Richard Isaac Eskridge


Richard Isaac Eskridge Famous memorial

Shelby County, Missouri, USA
Death 29 Aug 1903 (aged 62)
Burial Newport, Newport County, Rhode Island, USA
Memorial ID 9293008 View Source

United States Army Officer. He grew up on his family farm until he was 19. He enlisted in the 2nd Iowa Volunteer Infantry as a member of the band on Septemer 10, 1861 and served in this capacity until the call of war became too great. He was mustered out on May 1, 1862 and re-enlisted as a private in Company I of the 2nd Missouri Volunteer Cavalry in January of 1864 from which he was dishcarged in February of 1865 to accept a commission as a First Lieutenant in the 14th Missouri Volunteer Cavalry. He advanced to the rank of Captain and was mustered out November 17th, 1865. He was again commissioned as a Second Lieutenant of the 14th United States Regular Infantry in February of 1866 and was promoted to First Lieutenant a month later. In 1873 he was promoted to Captain of the 23rd United States Regular Infantry, he was transferred to the 10th United States Regular Infantry where he achieved the rank of Major in April of 1897 then forged on to earn the ranks of Lieutenant Colonel (23rd Infantry) and lastly full Colonel on February 2, 1901. In July of 1901 he retired from service with 30 years of dedication, his retirement due to disability caused by a wound he obtained at the battle of San Juan Hill, Santiago, Cuba. Early in his career after switching from a band member to a soldier he served with the 2nd Infantry in battles at Columbus, Kentucky as well as the battles at Fort Donaldson and Shiloh. Staying in the Army after the Union victory he remained engaged with the 2nd Cavalry in Missouri and fought in many small battles including skirmishes with Quantrall's Guerillas. He served to further protect the Mexican border with his regiment under the command of General Sheridan. During the fall of 1865 he served on the western plains as an escort to the treaties Commissioner in envoys and summits with the Native American Tribes. From 1866 through 1897 he served with he 23rd US Infanntry in the capacity of securing frontier posts and fought with his men in smaller battles with tribes. He was cited for "conspicuous gallantry in charging a large band of Indians, strongly fortified, in the Infernal caverns, Pitt River, California." He served during the Spanish-American War through 1898 and the Phillipine Occupation after that through to 1900. July 2, 1998 he was critically wounded by a blast from a mortar shell, while he continued to serve in his ailing condition, he was plagued by complications of this injury and it eventually was cause for his retirment and later his death. Eskridge was a very popular officer and kept excellent morale with both his superiors and his enlisted men. His wounds at Santiago did not deter his affability nor his zest for serving his country.His letters to friends and comrades always were very upbeat and he consistantly made light of his condition.Eskridge was dedicated and stalwart with good humor and bravery as his own personal artillery. Even with an unsuccessful attempt at removing the shrapnel he pressed on to join his troops at Jolo in 1899, however upon his arrival to the port of San francisco he was deemed too ill to make the trip and instead was placed in command of the Presidio. He retired as a full bird Colonel in december of 1902 and eventually did make a trip to the phillipines, this time to see his daughter who was living there with her husband (Captain Saltzman). Unfortunately the festering wound that had plagued him for so long and the exhaustion ofhte trip took the life of Colonel Eskridge.Fellow members of the Commandry of the Loyal Legion of the United States eulogized him with the following: "Colonel richard Eskridge was a gallant soldier and a noble gentleman. his general character and affable manners endeared him to all who knew him...for the past five years he has borne without complaint the constant suffering caused by the serious wounds received by him befor Santiago and to the last he was cheerful and serene [still] prepared to answer the call to muster on the other shore. We sadly inscribe his name on the roll of our deceased companions and to his sorrowing wife and children, we extend our sincere sympathy."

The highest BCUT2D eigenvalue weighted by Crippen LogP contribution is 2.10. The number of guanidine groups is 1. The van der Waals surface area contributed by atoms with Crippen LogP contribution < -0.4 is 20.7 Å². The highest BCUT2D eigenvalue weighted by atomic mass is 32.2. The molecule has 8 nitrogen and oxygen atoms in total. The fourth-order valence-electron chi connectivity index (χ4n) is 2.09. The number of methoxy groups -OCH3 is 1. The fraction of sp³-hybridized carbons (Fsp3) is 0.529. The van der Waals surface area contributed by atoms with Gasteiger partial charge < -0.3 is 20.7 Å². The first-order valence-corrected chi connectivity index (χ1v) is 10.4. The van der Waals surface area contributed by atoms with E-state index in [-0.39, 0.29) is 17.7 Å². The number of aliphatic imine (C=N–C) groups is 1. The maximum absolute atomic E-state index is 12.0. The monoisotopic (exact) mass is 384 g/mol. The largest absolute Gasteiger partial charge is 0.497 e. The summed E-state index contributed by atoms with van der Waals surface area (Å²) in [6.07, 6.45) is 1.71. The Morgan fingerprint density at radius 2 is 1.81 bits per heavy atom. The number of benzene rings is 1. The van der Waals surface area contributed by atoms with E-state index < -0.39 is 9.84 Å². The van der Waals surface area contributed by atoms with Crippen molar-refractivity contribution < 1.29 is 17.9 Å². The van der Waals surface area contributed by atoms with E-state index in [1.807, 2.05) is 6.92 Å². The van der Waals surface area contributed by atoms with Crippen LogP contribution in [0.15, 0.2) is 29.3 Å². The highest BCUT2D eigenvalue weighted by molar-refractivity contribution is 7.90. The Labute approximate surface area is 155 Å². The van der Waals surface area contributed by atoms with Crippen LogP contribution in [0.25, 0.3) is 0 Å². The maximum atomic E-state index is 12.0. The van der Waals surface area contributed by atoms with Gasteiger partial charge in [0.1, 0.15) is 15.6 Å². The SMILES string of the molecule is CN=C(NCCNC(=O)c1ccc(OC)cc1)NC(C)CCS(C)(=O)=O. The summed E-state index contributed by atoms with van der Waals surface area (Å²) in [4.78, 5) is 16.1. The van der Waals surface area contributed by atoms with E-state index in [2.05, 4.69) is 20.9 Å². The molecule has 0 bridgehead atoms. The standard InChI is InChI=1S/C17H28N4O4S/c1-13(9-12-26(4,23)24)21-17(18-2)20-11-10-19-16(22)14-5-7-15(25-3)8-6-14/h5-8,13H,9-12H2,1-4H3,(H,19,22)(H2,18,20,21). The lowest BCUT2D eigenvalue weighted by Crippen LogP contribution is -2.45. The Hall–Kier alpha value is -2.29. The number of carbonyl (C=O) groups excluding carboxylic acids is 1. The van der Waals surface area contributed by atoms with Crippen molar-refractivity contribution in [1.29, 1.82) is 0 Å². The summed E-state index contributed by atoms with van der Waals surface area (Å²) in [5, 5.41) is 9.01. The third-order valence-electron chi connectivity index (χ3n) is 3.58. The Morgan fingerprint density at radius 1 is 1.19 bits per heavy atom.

Bio by: R. Digati


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  • Maintained by: Find a Grave
  • Originally Created by: RPD2
  • Added: 9 Aug 2004
  • Find a Grave Memorial 9293008
  • Find a Grave, database and images ( : accessed ), memorial page for Richard Isaac Eskridge (15 Dec 1840–29 Aug 1903), Find a Grave Memorial ID 9293008, citing Common Burying Ground, Newport, Newport County, Rhode Island, USA ; Maintained by Find a Grave .